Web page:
I don’t want to mount a defense of “equal opportunity” addiction language. But I think it is worth noting the context in which it became a go-to term in the second half of the twentieth century. This phrase did not originate as a casual rhetorical reach by lazy writers, but as a specific allusion to the Equal Opportunity Employment provisions of the 1964 Civil Rights Act and its follow-up laws regarding age and disability (which qualified certain kinds of addicts as a protected class). One of the earliest uses I’ve found of “equal opportunity addiction” is in the title of a women’s studies thesis in the late 1970s. In this context it is an ironic usage, not meant to claim universal susceptibility, but a prior history of discrimination. Consider the poster above, released in 2010 by the Illinois Alcoholism & Drug Dependence Association and entitled “Addiction: An Equal Opportunity Disease for Women and Girls.” It argues not for a universal affliction but for gender-specific causes, challenges, and treatment data. The term “equal opportunity” in the title refers to equality of understanding and treatment access, and against identical experience and random distribution.
One of my wider interests is in the relationship between the rise of recovery culture and the progress of liberalism in the twentieth century. The liberalism of the long New Deal era sought to bring classical liberalism’s ideal of equal opportunity (not outcome) closer to reality via certain state interventions like the above-cited laws. I argue elsewhere that recovery culture came into existence imagining an ideal liberal demos – albeit one largely walled off from the full population and its concerns beyond addiction – in which alcoholism had brought everyone to the same state of “equality,” and hard experience had revealed a set of ethical habits for social and political life within it. (A version of Peabody, Mann, and Vaillant’s “opposite types” figure appears in chapter two of A.A.’s Big Book, and the forewords to the second, third, and fourth editions each focus on elaborating this claim of maximum social reach.) I don’t mean to argue that the addiction concept or recovery culture are liberal in a partisan or even theoretical way, but that liberalism and recovery share certain origins, ideals, and historical trajectories. This is evidenced in the strong overlaps on both the right and the left between hostility to liberalism and hostility to recovery culture.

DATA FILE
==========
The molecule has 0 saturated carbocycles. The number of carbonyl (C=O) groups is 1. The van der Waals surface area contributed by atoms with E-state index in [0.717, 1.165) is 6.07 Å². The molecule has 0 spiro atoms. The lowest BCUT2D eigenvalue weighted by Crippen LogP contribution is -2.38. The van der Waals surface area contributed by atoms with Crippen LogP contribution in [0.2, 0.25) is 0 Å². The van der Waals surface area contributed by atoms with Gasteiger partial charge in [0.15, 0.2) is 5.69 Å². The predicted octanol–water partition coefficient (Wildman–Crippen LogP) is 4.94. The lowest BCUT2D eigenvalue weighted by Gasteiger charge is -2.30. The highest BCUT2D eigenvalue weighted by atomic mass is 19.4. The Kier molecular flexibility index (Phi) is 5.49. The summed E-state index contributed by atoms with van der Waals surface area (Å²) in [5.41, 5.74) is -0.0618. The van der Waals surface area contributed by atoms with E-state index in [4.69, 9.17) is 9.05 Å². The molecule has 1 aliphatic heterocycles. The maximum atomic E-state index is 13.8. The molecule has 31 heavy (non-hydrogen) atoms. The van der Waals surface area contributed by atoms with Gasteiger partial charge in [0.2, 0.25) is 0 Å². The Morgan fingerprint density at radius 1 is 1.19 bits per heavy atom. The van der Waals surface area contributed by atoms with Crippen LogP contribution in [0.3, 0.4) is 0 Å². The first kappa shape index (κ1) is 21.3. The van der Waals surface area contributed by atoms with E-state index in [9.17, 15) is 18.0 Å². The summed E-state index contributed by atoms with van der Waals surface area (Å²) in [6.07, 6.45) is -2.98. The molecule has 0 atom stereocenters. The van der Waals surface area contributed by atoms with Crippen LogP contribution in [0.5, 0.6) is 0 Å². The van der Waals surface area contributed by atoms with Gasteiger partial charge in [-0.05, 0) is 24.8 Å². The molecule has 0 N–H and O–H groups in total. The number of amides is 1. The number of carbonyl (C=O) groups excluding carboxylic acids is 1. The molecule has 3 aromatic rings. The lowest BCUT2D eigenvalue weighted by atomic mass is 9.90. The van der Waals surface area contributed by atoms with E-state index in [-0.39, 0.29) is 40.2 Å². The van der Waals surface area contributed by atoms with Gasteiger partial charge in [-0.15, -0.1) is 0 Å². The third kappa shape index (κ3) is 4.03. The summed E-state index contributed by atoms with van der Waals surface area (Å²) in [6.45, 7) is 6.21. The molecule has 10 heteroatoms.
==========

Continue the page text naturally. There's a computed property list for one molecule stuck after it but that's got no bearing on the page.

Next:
The phrase “equal opportunity” marks an epoch in the history of the wider society’s liberalism. When awareness groups and recovery speakers use this term in regard to addiction, I believe that often they are not so much making an empirical claim about addiction, as they are adapting this once-powerful language of liberal justice to the imaginary democracy of sufferers. Because this distinction is rarely explicit, the phrase probably does mislead more than it illuminates. But I think both experts and laypeople will continue to use it and new, related terms, and their meanings will continue to evolve along with the wider society’s social and political values. As Vaillant concluded in 1970, again contra the strong “equal opportunity” thesis: “Perhaps no mental illness is more a product of its social setting than addiction to narcotics. … Thus, in part the natural history of drug addiction is like that of a society; it must be rewritten every few years.”